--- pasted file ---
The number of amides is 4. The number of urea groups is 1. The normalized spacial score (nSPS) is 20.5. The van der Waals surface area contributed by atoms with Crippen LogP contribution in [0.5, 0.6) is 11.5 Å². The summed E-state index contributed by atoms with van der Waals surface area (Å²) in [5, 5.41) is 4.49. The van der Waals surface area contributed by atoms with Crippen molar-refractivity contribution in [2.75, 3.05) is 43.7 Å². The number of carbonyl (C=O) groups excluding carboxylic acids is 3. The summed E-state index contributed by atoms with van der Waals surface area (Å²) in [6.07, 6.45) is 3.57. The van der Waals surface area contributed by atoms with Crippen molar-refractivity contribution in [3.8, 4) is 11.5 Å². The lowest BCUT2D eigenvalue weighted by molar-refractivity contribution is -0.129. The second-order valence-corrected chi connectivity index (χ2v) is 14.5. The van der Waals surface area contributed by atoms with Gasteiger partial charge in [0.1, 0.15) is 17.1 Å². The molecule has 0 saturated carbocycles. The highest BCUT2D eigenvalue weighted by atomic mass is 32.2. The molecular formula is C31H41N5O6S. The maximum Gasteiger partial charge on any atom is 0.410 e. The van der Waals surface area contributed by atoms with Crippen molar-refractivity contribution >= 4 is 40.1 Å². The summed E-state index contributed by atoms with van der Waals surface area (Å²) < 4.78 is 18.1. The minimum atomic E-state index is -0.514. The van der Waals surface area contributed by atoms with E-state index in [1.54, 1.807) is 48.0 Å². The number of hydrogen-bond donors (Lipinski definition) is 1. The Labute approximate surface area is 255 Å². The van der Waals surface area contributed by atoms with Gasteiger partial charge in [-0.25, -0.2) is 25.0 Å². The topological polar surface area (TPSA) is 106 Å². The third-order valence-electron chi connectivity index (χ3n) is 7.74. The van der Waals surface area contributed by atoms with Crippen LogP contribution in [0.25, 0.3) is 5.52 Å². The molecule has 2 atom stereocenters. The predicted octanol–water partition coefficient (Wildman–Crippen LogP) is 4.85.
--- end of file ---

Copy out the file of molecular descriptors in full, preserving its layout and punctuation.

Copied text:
The number of amides is 4. The number of urea groups is 1. The normalized spacial score (nSPS) is 20.5. The van der Waals surface area contributed by atoms with Crippen LogP contribution in [0.5, 0.6) is 11.5 Å². The summed E-state index contributed by atoms with van der Waals surface area (Å²) in [5, 5.41) is 4.49. The van der Waals surface area contributed by atoms with Crippen molar-refractivity contribution in [2.75, 3.05) is 43.7 Å². The number of carbonyl (C=O) groups excluding carboxylic acids is 3. The summed E-state index contributed by atoms with van der Waals surface area (Å²) in [6.07, 6.45) is 3.57. The van der Waals surface area contributed by atoms with Crippen molar-refractivity contribution in [3.8, 4) is 11.5 Å². The lowest BCUT2D eigenvalue weighted by molar-refractivity contribution is -0.129. The second-order valence-corrected chi connectivity index (χ2v) is 14.5. The van der Waals surface area contributed by atoms with Gasteiger partial charge in [0.1, 0.15) is 17.1 Å². The molecule has 0 saturated carbocycles. The highest BCUT2D eigenvalue weighted by atomic mass is 32.2. The molecular formula is C31H41N5O6S. The maximum Gasteiger partial charge on any atom is 0.410 e. The van der Waals surface area contributed by atoms with Crippen molar-refractivity contribution >= 4 is 40.1 Å². The summed E-state index contributed by atoms with van der Waals surface area (Å²) < 4.78 is 18.1. The minimum atomic E-state index is -0.514. The van der Waals surface area contributed by atoms with E-state index in [1.54, 1.807) is 48.0 Å². The number of hydrogen-bond donors (Lipinski definition) is 1. The Labute approximate surface area is 255 Å². The van der Waals surface area contributed by atoms with Gasteiger partial charge in [-0.25, -0.2) is 25.0 Å². The topological polar surface area (TPSA) is 106 Å². The third-order valence-electron chi connectivity index (χ3n) is 7.74. The van der Waals surface area contributed by atoms with Crippen LogP contribution in [0.25, 0.3) is 5.52 Å². The molecule has 2 atom stereocenters. The predicted octanol–water partition coefficient (Wildman–Crippen LogP) is 4.85.